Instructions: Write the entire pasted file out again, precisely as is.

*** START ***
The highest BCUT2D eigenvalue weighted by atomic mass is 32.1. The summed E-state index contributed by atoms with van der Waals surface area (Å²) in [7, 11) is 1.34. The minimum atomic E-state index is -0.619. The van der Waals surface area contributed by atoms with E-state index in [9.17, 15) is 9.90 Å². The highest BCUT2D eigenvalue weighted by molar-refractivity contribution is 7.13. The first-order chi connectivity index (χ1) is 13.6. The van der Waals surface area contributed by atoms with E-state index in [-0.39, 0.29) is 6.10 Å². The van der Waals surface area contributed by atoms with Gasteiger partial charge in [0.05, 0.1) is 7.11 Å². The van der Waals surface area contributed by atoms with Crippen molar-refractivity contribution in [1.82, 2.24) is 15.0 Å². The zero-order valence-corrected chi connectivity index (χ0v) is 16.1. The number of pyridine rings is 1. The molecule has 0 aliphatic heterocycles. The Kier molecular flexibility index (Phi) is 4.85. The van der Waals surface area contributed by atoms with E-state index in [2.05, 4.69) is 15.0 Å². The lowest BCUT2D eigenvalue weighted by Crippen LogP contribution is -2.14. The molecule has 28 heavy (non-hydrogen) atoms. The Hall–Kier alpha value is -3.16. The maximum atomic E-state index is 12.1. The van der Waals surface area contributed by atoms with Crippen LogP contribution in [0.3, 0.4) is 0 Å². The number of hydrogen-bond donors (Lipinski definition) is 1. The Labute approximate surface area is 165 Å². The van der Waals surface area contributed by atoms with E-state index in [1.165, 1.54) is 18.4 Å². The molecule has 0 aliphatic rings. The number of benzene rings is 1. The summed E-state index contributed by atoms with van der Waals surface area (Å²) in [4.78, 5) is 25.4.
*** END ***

The highest BCUT2D eigenvalue weighted by atomic mass is 32.1. The summed E-state index contributed by atoms with van der Waals surface area (Å²) in [7, 11) is 1.34. The minimum atomic E-state index is -0.619. The van der Waals surface area contributed by atoms with E-state index in [9.17, 15) is 9.90 Å². The highest BCUT2D eigenvalue weighted by molar-refractivity contribution is 7.13. The first-order chi connectivity index (χ1) is 13.6. The van der Waals surface area contributed by atoms with E-state index in [-0.39, 0.29) is 6.10 Å². The van der Waals surface area contributed by atoms with Gasteiger partial charge in [0.05, 0.1) is 7.11 Å². The van der Waals surface area contributed by atoms with Crippen molar-refractivity contribution in [1.82, 2.24) is 15.0 Å². The zero-order valence-corrected chi connectivity index (χ0v) is 16.1. The number of pyridine rings is 1. The molecule has 0 aliphatic heterocycles. The Kier molecular flexibility index (Phi) is 4.85. The van der Waals surface area contributed by atoms with E-state index in [2.05, 4.69) is 15.0 Å². The lowest BCUT2D eigenvalue weighted by Crippen LogP contribution is -2.14. The molecule has 28 heavy (non-hydrogen) atoms. The Hall–Kier alpha value is -3.16. The maximum atomic E-state index is 12.1. The van der Waals surface area contributed by atoms with Crippen LogP contribution in [0.3, 0.4) is 0 Å². The number of hydrogen-bond donors (Lipinski definition) is 1. The Labute approximate surface area is 165 Å². The van der Waals surface area contributed by atoms with E-state index in [1.165, 1.54) is 18.4 Å². The molecule has 0 aliphatic rings. The number of benzene rings is 1. The summed E-state index contributed by atoms with van der Waals surface area (Å²) in [4.78, 5) is 25.4.